Teachers voted in favour of a full-scale, three-day strike on Thursday morning. The BCTF said that teachers voted 87 per cent in favour of the strike, which will run Monday through Wednesday next week.
The decision followed a long week of escalated activity surrounding the teachers.
Monday was a day of action for B.C.’s public school teachers, after months of failed negotiations with their employer. Many teachers arrived at work five minutes before class time, and left five minutes after the last bell, as a one-day show of force. They then hit the streets in communities across the province, carrying placards and encouraging honks from passersby.
And that was no different in Agassiz and Hope, said Lynne Marvell, president of the Fraser-Cascade Teachers’ Association.
“We had a very good turnout,” she said, drawing out between 60 and 70 per cent of the district’s teachers. “That’s probably higher than most areas.”
There are about 120 teachers in School District 78, covering 12 schools from Boston Bar to Harrison Hot Springs.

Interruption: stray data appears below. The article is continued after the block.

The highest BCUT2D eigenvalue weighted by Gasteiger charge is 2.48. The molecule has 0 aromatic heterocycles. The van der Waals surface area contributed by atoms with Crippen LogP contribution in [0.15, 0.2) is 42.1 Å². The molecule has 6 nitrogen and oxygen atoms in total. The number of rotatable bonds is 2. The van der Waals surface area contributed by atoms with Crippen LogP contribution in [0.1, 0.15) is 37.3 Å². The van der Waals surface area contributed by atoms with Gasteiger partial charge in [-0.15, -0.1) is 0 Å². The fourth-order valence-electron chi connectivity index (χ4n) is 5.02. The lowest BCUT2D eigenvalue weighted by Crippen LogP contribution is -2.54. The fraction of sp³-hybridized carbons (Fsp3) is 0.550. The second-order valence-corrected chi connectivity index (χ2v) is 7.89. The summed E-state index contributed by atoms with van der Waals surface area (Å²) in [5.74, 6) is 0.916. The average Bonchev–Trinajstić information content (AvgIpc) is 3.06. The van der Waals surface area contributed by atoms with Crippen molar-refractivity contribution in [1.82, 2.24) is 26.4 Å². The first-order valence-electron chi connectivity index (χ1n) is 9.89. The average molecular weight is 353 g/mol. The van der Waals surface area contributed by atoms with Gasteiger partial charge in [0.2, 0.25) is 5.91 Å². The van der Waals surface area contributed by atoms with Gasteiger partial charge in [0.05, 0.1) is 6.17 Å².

Marvell attended the Agassiz event, and said she was “really heartened” by the number of drivers who honked and waved. Marvell said the biggest concern is “an unwillingness of the government to negotiate.”
Other issues include class size and composition. The larger a class is, she said, the more diverse the needs of the students are.
Throughout the school year, teachers have been on limited job action. While classes have been in session, teachers are not reporting to administration or writing formal report cards.
“Teachers would prefer to be engaging in a meaningful mediation process to resolve this dispute rather than escalating it,” said BCTF President Susan Lambert. “But given the government’s ongoing refusal to meet us half way, we’re compelled to try to increase the pressure on both our employer and government.”
Meanwhile, the provincial government looked to expedite the Education Improvement Act, introduced Tuesday afternoon by George Abbott, minister of education. It includes the imposition of a “cooling off period,” a mediator to facilitate bargaining, and the implementation of a new $165-million Learning Improvement Fund.
If the bill is passed, the LRB ruling will be null and void, and the bill will be the law of the day. That could take a week or longer to pass through legislature.
Abbott said Thursday it is up to teachers whether they refuse to work for one, two or three days next week. Schools will be open, and it’s up to parents if they want to send children to school, he said.
The LRB ruling prohibits picket lines, allowing unionized support staff to go to work. Administrators will supervise students, but normal instruction will not take place.
Read Tom Fletcher’s report on today’s announcement.